The Schmuck of the Irish

Not so fast.

Holy cow, has Boston blown another off/season. While the most hyperbolic retroactive takes are now being composed by the Beantown faithful, Gordon Hayward is not the bball savior the team needs. Sure, he’s a great, quality player. Though his two-way power is overrated, dude’s got game. And now he’s back with his coach, uptempo system, weak East, all the young assets, and so forth. But this is when examining the situation through the rosiest spectacles.

Let’s not ignore the what-ifs of what happened. If Ainge had performed his job competently, the Celtics would’ve trotted out IT, Hayward, Paul George, Jimmy Butler and Horford, with Markelle Fultz off the bench. Who says that team can’t hang with even Golden State? That’s essentially 6 all-stars, plus whatever halfway-decent scraps that might’ve remained after the necessary trades. Look at what Minn and OKC ultimately “sacrificed,” and Boston could’ve done better in not just one, but both scenarios together.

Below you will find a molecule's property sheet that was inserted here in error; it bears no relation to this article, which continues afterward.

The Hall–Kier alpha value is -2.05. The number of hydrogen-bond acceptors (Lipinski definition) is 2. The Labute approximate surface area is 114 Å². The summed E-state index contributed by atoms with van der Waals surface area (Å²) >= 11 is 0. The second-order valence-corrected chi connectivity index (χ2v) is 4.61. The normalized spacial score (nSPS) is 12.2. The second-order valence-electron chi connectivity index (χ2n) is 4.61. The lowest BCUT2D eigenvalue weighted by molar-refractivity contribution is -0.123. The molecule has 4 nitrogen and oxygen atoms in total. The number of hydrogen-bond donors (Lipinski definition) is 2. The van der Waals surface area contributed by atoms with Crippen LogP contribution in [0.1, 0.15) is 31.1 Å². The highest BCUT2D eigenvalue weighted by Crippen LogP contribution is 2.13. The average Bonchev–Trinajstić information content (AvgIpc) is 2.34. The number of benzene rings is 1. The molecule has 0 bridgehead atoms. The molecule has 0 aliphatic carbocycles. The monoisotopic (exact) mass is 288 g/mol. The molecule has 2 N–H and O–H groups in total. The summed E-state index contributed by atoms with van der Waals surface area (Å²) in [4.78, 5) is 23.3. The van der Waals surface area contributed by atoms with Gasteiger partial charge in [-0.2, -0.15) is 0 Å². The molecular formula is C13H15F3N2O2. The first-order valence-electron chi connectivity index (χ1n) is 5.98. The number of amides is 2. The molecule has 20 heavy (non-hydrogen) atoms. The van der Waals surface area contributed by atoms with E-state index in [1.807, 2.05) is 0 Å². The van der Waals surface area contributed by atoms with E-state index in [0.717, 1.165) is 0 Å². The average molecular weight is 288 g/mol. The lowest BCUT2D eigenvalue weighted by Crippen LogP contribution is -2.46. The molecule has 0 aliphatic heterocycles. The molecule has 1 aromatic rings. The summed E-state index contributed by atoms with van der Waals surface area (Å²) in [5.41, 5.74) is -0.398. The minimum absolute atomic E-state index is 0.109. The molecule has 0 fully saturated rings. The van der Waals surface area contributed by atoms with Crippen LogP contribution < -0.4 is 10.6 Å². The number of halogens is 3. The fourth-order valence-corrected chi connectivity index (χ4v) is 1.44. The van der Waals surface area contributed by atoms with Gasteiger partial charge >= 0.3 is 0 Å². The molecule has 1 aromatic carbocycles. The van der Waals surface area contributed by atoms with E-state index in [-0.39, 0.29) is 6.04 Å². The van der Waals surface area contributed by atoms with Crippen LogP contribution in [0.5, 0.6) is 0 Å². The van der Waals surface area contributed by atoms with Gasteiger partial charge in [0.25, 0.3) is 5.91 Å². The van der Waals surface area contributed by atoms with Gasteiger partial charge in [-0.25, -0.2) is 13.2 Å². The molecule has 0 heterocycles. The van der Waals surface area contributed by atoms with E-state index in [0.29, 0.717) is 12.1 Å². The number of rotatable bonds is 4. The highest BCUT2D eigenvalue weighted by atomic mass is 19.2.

Ainge has a cleverness in acquiring so many picks, but his inability to flip them is now a suicidal liability, considering how they straddle that cursed line between win-now and develop-later. They did not get enough new power to help in vital areas like scoring and rebounding, while talented up-and-comers like Brown, Crowder and now Tatum— who were so preciously protected from any trades — get further buried down the bench and in playing time for Hayward. Are Bradley and Smart really so special in their specialist roles? This team was in the process of being swept out of the first round by the 8th-seed Bulls until fate gave them a pass. Though lauded for taking the East, their cakewalk 53-wins would translate to barely making the playoffs with a Western schedule.

Thanks for playing, Boston. Enjoy drafting some more remarkable prospects who won’t see the floor next year while Cleveland still sweeps you into dust.